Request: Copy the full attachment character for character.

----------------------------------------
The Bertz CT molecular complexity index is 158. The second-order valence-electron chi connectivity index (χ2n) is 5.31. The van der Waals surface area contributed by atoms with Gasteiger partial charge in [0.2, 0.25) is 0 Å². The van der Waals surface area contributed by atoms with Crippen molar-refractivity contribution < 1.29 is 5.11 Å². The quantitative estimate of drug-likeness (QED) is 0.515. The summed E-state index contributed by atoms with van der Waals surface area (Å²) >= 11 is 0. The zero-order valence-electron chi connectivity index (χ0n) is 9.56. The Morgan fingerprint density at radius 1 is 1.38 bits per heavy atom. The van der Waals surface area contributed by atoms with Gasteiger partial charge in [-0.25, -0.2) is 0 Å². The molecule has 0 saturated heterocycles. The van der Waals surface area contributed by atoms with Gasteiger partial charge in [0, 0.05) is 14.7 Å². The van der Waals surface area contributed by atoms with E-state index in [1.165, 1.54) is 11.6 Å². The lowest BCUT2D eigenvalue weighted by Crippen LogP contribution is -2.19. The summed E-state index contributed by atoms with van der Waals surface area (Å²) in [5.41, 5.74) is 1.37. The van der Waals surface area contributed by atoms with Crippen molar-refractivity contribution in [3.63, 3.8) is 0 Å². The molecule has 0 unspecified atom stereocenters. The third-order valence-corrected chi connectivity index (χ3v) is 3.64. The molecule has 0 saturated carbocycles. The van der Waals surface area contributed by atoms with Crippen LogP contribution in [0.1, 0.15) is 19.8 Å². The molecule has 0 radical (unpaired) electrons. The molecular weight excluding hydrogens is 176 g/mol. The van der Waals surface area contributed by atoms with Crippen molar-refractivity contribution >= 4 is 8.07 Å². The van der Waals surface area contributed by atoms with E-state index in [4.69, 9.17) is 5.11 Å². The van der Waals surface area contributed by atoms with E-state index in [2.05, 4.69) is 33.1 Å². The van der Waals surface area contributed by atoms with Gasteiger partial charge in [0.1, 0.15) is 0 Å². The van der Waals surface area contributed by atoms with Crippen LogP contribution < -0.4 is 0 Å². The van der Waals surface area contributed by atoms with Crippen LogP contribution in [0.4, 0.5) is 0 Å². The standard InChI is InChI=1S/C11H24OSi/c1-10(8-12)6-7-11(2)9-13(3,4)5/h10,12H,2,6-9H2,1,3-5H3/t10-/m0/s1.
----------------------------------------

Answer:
The Bertz CT molecular complexity index is 158. The second-order valence-electron chi connectivity index (χ2n) is 5.31. The van der Waals surface area contributed by atoms with Gasteiger partial charge in [0.2, 0.25) is 0 Å². The van der Waals surface area contributed by atoms with Crippen molar-refractivity contribution < 1.29 is 5.11 Å². The quantitative estimate of drug-likeness (QED) is 0.515. The summed E-state index contributed by atoms with van der Waals surface area (Å²) >= 11 is 0. The zero-order valence-electron chi connectivity index (χ0n) is 9.56. The Morgan fingerprint density at radius 1 is 1.38 bits per heavy atom. The van der Waals surface area contributed by atoms with Gasteiger partial charge in [-0.25, -0.2) is 0 Å². The molecule has 0 saturated heterocycles. The van der Waals surface area contributed by atoms with Gasteiger partial charge in [0, 0.05) is 14.7 Å². The van der Waals surface area contributed by atoms with E-state index in [1.165, 1.54) is 11.6 Å². The lowest BCUT2D eigenvalue weighted by Crippen LogP contribution is -2.19. The summed E-state index contributed by atoms with van der Waals surface area (Å²) in [5.41, 5.74) is 1.37. The van der Waals surface area contributed by atoms with Crippen molar-refractivity contribution in [3.63, 3.8) is 0 Å². The molecule has 0 unspecified atom stereocenters. The third-order valence-corrected chi connectivity index (χ3v) is 3.64. The molecule has 0 saturated carbocycles. The van der Waals surface area contributed by atoms with Crippen LogP contribution in [0.1, 0.15) is 19.8 Å². The molecule has 0 radical (unpaired) electrons. The molecular weight excluding hydrogens is 176 g/mol. The van der Waals surface area contributed by atoms with Crippen molar-refractivity contribution >= 4 is 8.07 Å². The van der Waals surface area contributed by atoms with E-state index in [4.69, 9.17) is 5.11 Å². The van der Waals surface area contributed by atoms with E-state index in [2.05, 4.69) is 33.1 Å². The van der Waals surface area contributed by atoms with Gasteiger partial charge in [0.1, 0.15) is 0 Å². The van der Waals surface area contributed by atoms with Crippen LogP contribution < -0.4 is 0 Å². The van der Waals surface area contributed by atoms with Crippen LogP contribution in [0.4, 0.5) is 0 Å². The standard InChI is InChI=1S/C11H24OSi/c1-10(8-12)6-7-11(2)9-13(3,4)5/h10,12H,2,6-9H2,1,3-5H3/t10-/m0/s1.